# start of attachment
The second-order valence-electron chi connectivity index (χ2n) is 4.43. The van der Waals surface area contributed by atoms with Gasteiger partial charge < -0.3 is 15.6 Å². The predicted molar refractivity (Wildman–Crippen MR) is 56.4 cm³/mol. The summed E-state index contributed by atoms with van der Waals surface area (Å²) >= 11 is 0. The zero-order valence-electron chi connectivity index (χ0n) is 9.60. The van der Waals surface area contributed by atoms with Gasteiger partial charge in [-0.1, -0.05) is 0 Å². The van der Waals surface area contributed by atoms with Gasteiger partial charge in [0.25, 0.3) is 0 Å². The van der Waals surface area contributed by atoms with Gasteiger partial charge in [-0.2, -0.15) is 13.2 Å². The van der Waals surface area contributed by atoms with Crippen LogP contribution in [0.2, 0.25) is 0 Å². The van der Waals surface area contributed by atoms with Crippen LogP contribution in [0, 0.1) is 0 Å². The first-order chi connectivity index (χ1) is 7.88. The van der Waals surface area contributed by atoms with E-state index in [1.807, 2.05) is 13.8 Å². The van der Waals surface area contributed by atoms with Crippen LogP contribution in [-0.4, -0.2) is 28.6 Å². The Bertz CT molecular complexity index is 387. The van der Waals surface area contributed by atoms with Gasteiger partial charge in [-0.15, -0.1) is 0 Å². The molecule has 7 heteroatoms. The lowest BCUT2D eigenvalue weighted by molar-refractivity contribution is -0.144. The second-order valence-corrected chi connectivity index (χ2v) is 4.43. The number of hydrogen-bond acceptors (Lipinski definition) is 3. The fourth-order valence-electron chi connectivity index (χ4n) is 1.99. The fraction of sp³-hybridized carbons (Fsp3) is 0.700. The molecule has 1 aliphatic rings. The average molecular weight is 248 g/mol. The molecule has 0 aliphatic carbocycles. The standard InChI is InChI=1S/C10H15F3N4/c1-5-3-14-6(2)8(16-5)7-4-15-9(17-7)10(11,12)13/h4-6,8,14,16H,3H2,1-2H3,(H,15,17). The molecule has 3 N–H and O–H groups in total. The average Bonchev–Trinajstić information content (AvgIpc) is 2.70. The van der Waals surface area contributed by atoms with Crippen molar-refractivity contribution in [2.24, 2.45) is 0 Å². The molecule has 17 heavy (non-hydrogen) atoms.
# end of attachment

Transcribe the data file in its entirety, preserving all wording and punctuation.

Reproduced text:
The second-order valence-electron chi connectivity index (χ2n) is 4.43. The van der Waals surface area contributed by atoms with Gasteiger partial charge < -0.3 is 15.6 Å². The predicted molar refractivity (Wildman–Crippen MR) is 56.4 cm³/mol. The summed E-state index contributed by atoms with van der Waals surface area (Å²) >= 11 is 0. The zero-order valence-electron chi connectivity index (χ0n) is 9.60. The van der Waals surface area contributed by atoms with Gasteiger partial charge in [-0.1, -0.05) is 0 Å². The van der Waals surface area contributed by atoms with Gasteiger partial charge in [0.25, 0.3) is 0 Å². The van der Waals surface area contributed by atoms with Gasteiger partial charge in [-0.2, -0.15) is 13.2 Å². The van der Waals surface area contributed by atoms with Crippen LogP contribution in [0.2, 0.25) is 0 Å². The van der Waals surface area contributed by atoms with Crippen LogP contribution in [0, 0.1) is 0 Å². The first-order chi connectivity index (χ1) is 7.88. The van der Waals surface area contributed by atoms with E-state index in [1.807, 2.05) is 13.8 Å². The van der Waals surface area contributed by atoms with Crippen LogP contribution in [-0.4, -0.2) is 28.6 Å². The Bertz CT molecular complexity index is 387. The van der Waals surface area contributed by atoms with Gasteiger partial charge in [-0.15, -0.1) is 0 Å². The molecule has 7 heteroatoms. The lowest BCUT2D eigenvalue weighted by molar-refractivity contribution is -0.144. The second-order valence-corrected chi connectivity index (χ2v) is 4.43. The number of hydrogen-bond acceptors (Lipinski definition) is 3. The fourth-order valence-electron chi connectivity index (χ4n) is 1.99. The fraction of sp³-hybridized carbons (Fsp3) is 0.700. The molecule has 1 aliphatic rings. The average molecular weight is 248 g/mol. The molecule has 0 aliphatic carbocycles. The standard InChI is InChI=1S/C10H15F3N4/c1-5-3-14-6(2)8(16-5)7-4-15-9(17-7)10(11,12)13/h4-6,8,14,16H,3H2,1-2H3,(H,15,17). The molecule has 3 N–H and O–H groups in total. The average Bonchev–Trinajstić information content (AvgIpc) is 2.70. The van der Waals surface area contributed by atoms with Crippen molar-refractivity contribution in [2.24, 2.45) is 0 Å². The molecule has 17 heavy (non-hydrogen) atoms.